The Republican proposal is to eliminate the exemptions altogether, and roughly double the standard deduction, to $12,000 for single people and $24,000 for couples. No extra money is added to this figure for children, though. The GOP has indicated that it may raise the amount possible using the child tax credit, but they have yet to put a figure on this amount, so it is impossible to tell what the final outcome of any families’ taxes will actually be.

Single with no children

A single person with no children is the simplest example possible under the tax code. They currently get $10,350 of their income tax-free, because of the standard deduction ($6,300) and one personal exemption ($4,050). Under the Republican plan, they would do even better, because they’d take the new single $12,000 standard deduction. This results in them gaining $1,650 more tax-free income for the year, which would assumably lower their overall taxes.

Single with one child

The simplest example of a household with a child in it is a single parent with one child living at home. Currently, they would get $14,400 in tax-free income for the year, from a standard deduction of $6,300 and an exemption of $8,100. Under the Republican plan, however, they would only get the $12,000 standard deduction. This means they lose $2,400 in tax-free income, which would raise their overall taxes by the additional tax for that amount.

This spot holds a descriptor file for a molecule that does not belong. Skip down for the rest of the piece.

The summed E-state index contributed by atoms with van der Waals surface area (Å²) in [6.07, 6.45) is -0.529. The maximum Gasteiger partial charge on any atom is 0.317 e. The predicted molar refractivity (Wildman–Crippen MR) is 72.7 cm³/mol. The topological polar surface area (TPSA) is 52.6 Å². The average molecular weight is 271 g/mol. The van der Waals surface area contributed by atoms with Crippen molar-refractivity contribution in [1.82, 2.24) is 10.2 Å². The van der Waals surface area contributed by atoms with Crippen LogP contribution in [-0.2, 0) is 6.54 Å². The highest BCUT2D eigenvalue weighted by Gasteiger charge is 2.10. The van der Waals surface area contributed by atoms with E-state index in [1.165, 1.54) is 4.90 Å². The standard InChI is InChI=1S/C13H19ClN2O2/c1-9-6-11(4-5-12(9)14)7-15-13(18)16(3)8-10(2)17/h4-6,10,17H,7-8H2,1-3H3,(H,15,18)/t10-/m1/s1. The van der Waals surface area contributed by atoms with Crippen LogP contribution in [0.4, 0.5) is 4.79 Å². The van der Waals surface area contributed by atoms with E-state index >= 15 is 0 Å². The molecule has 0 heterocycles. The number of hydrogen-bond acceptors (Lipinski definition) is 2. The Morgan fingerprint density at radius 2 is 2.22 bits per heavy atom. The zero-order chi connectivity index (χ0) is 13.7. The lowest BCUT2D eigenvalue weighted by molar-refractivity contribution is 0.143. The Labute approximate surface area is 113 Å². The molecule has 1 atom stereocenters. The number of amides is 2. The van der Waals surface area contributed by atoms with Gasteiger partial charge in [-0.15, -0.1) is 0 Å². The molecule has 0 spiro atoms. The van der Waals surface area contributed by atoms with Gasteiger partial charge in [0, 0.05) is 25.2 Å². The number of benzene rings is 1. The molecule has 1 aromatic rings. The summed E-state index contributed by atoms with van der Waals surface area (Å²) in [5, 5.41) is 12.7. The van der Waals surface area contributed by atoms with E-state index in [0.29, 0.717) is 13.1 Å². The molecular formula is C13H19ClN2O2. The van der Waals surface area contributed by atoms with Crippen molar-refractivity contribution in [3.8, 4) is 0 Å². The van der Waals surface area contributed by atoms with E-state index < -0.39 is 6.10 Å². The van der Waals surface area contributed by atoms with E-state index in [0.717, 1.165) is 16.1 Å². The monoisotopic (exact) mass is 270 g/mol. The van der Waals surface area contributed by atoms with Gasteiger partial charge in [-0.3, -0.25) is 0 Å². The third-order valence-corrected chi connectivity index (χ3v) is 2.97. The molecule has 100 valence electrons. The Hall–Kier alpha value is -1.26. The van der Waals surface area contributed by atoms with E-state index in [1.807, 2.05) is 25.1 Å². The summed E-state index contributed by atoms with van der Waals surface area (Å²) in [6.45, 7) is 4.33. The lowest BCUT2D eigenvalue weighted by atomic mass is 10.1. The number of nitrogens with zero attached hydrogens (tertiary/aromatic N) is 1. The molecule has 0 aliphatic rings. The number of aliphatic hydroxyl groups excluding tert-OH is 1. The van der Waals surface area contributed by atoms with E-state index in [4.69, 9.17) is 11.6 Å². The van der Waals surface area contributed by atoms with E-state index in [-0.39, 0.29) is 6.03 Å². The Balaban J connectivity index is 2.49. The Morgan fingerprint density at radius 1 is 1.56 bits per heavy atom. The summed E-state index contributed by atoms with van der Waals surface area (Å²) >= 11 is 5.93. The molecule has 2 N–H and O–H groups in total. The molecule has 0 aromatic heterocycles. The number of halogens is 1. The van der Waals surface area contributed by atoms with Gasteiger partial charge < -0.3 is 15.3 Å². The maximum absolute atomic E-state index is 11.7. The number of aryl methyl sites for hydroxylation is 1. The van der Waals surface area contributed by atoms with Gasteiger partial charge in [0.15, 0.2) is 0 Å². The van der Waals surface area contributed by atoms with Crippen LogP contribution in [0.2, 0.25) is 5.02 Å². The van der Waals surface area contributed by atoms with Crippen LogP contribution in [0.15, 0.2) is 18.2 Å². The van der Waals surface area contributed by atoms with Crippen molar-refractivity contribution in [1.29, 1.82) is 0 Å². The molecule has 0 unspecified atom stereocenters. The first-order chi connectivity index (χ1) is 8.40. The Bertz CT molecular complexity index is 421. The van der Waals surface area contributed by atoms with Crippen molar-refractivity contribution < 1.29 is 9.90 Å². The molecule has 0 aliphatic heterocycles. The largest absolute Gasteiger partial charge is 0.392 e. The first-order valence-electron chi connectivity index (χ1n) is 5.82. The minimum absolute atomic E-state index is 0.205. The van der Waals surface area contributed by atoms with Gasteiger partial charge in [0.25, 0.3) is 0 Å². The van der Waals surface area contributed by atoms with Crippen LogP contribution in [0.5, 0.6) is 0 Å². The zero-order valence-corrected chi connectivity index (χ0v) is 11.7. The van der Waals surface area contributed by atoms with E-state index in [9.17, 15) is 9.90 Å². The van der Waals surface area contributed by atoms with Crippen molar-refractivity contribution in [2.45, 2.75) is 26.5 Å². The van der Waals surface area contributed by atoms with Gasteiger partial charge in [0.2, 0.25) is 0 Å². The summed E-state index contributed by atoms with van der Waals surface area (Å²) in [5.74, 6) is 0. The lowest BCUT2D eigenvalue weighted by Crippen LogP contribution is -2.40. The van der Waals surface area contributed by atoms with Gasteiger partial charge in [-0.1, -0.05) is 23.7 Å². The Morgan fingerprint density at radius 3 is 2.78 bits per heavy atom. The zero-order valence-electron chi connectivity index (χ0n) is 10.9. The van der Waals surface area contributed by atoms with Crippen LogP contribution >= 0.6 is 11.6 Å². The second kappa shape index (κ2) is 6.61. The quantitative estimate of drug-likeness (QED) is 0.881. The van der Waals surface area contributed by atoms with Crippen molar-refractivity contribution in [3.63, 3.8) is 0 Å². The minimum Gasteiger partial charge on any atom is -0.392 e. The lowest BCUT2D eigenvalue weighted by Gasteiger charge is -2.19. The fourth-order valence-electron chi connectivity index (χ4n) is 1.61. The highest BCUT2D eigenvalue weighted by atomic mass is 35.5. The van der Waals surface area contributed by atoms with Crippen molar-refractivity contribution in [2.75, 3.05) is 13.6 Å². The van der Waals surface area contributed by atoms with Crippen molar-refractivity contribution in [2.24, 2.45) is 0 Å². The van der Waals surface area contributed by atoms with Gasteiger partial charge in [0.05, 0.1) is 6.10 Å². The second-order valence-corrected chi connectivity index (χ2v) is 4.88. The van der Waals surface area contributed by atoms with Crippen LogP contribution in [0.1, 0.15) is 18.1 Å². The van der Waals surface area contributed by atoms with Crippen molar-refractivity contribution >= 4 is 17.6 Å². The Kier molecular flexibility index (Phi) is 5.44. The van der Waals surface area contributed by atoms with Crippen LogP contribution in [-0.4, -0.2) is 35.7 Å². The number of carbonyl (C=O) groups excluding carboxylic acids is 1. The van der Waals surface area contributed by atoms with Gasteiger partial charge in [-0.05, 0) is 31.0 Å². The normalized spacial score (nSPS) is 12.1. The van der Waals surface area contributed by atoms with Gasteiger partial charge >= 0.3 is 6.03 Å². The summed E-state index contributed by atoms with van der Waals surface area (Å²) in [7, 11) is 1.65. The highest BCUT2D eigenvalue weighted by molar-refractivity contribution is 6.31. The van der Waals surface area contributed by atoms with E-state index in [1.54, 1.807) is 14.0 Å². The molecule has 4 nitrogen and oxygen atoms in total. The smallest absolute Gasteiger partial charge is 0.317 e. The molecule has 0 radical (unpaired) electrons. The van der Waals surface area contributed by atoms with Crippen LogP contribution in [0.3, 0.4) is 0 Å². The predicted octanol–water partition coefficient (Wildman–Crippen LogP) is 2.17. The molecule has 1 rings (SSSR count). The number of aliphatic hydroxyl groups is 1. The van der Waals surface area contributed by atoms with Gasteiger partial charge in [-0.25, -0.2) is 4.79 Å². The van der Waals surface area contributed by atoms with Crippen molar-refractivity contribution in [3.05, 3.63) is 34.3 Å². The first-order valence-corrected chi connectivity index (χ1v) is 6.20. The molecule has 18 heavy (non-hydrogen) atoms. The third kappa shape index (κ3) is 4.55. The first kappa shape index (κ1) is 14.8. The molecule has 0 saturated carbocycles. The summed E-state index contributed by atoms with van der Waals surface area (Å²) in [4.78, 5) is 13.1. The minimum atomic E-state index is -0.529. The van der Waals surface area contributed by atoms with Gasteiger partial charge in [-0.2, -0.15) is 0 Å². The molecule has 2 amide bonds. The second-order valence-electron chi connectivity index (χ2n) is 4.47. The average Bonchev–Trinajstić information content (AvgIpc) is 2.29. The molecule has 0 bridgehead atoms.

However, such a family also currently gets a $1,000 child tax credit (unless they made a lot of money ― this credit is phased out as income rises). This means they have to pay $1,000 less on whatever total taxes they owe. The difference between a credit and a deduction is that credits lower your taxes whereas deductions lower your income (before the taxes are calculated) ― making credits much more valuable. It is unclear how the Republicans will adjust the child tax credit, although they have been indicating they may raise it. If raised enough, the additional child tax credit could make up the difference in what this family loses in their deductions. Before hearing an actual number, though, it is impossible to say this with any certainty.